Programming a BLHeli ESC with BLHeli Suite for use with autonomous boats

In order to control the speed of a brushless DC motor like the one I use in LoCARB, one needs to use an electronic speed controller. Unfortunately, the RC world has multitudes of ESC units, some which are suitable and some which are not. For the LoCARB refresh, I used a Flycolor Raptor brushless motor ESC which runs cool and efficient. However, out of the box configuration needs to be tweaked so the low kV motor can run at optimal performance.

Why program the ESC?

Out of the box testing of the Flycolor Raptor BLS-Pro 30A ESC exhibited some strange throttle reduction due to a setting in the BLHeli software. After programming the changes, the strange throttling went away and the ESC performed consistently.

How to program the BLHeli-S ESC

Programming the BLHeli-S ESC is pretty straightforward. I simply flashed an Arduino Uno as a 4-way programming interface, then connected the Ground wire of the ESC connector to the GND on the Arduino, and Signal wire of the ESC, to pin 11 on the Arduino.

Lets get started

Download the BLHeli Suite – The FlyColor Raptor ESC is NOT a BLHeli32 ESC, download the NON 32 version. The link referenced provides the latest BLHeli suite and lists some forum threads on the software.

Extract the archive to a folder on your desktop and run the BLHeliSuite.exe file to get started.


Once the BLHeliSuite is open, you’ll see a menu similar (if not identical) to the one above. Click the Make Interfaces tab (circled in blue)


Select your Arduino board (I have an Arduino Uno)


Plug in your Arduino and select the corresponding COM port.


Click the Arduino 4way-interface button


Click OK on the dialog box that shows up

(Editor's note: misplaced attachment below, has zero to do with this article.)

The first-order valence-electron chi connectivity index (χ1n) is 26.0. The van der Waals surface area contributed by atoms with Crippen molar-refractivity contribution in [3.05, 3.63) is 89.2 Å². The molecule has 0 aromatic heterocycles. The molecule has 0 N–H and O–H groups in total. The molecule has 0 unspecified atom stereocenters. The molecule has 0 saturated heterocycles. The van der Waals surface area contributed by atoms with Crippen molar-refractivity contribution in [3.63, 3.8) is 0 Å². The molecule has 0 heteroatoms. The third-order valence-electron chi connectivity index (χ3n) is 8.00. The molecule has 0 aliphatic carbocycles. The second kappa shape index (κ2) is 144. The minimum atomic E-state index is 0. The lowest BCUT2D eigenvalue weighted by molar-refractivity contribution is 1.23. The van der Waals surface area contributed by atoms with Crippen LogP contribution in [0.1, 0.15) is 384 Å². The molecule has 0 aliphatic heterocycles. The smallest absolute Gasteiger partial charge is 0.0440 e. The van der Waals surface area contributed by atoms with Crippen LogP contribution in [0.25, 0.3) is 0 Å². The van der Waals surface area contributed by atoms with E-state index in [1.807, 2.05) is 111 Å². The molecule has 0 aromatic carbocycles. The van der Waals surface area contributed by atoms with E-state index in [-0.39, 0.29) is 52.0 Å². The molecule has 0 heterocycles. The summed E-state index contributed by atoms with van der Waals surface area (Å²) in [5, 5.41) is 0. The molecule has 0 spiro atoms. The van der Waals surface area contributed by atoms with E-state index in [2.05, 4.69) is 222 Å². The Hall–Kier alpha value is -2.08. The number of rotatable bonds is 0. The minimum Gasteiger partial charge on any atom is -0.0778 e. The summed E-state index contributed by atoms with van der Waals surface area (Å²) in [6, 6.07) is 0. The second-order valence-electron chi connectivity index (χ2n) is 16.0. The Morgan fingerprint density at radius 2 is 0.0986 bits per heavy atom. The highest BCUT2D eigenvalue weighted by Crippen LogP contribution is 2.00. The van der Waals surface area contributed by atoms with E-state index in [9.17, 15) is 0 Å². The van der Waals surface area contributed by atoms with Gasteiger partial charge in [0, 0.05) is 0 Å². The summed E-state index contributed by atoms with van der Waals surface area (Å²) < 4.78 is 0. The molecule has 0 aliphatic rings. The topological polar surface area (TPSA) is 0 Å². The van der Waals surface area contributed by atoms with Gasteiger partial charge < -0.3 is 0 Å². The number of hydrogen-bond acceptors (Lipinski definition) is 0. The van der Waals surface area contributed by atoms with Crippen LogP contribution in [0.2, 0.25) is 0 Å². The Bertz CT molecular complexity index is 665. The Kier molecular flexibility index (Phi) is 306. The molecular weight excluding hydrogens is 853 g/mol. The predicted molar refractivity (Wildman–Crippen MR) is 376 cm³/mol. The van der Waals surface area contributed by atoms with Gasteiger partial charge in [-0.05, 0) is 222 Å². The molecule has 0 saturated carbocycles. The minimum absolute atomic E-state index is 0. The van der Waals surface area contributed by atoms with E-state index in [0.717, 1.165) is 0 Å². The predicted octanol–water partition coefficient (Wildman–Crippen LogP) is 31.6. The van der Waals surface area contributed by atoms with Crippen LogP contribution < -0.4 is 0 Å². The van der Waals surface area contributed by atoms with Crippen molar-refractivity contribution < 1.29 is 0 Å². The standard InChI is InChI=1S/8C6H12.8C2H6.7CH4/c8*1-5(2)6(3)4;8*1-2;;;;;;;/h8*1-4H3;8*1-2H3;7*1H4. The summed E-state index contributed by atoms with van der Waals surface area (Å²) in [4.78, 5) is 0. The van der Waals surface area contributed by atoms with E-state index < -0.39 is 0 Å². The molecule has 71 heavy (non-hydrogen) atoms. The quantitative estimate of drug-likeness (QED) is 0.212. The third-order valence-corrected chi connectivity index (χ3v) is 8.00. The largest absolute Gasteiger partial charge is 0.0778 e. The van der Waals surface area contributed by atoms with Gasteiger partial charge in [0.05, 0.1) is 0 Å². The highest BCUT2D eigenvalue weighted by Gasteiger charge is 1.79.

Select the MULTIv20002.hex file and click OPEN


Click Yes


After a successful flash, the program will display a window much like the one above. Click OK to continue.


Once back at the make interface menu, click the SILABS ESC SETUP TAB and select the correct Arduino Com Port.


Click the Select ATMEL / SILABS interface menu, and choose the SILABS BLHELI BOOTLOADER (4way-if) interface


Connect your ESC GND pin to Arduino GND, and ESC SIGNAL pin to Arduino D11. Next, supply power to the ESC by connecting a compatible power supply or battery to the + and – ESC Power leads.


Click Read Setup


If all goes well, you’ll see a dialog box confirming the ESC configuration has been read successfully.


Change the variables to the ones below (circled above), then click Write Setup

  1. Low RPM Power Protect: OFF (turning this off stopped the ESC from auto throttling to ~1000 RPM)
  2. Motor Timing: MediumHigh (gives more power to the motor)
  3. Programming by TX: UNCHECKED (keep from accidentally calibrating ESC with wrong values)
  4. PPM Min Throttle: 1036 (or whatever low value)
  5. PPM Max Throttle: 2000 (or whatever max resolution you desire)
  6. PPM Center Throttle (optional): 1032 (doesnt really matter on non reverse ESCs)

A dialog box will appear if the write was successful. Click OK. The ESC has been successfully programmed.


Next Steps…

Now that the ESC has been programmed, you can connect the ESC to your motor without fearing the ESC will be incorrectly calibrated on startup by whatever errant signals, or any erroneous calibration routine you have in the Arduino. You will not be able to program the ESC using a transmitter since that feature has been disabled.

You should also not experience any strange behavior with the ESC taking over the throttle response after a few hours of run time.

I found that with the 370kV motor I am using with the battery pack I built, the lowest PWM signal sent to achieve my desired throttle is 1300, with a max of 1600. This gives me a predictable degree of control for the range of speeds I believe will be useful depending on battery voltage conditions.

If you feel so inclined, you can update the firmware of the ESC to the latest 16.7 (at the time of writing).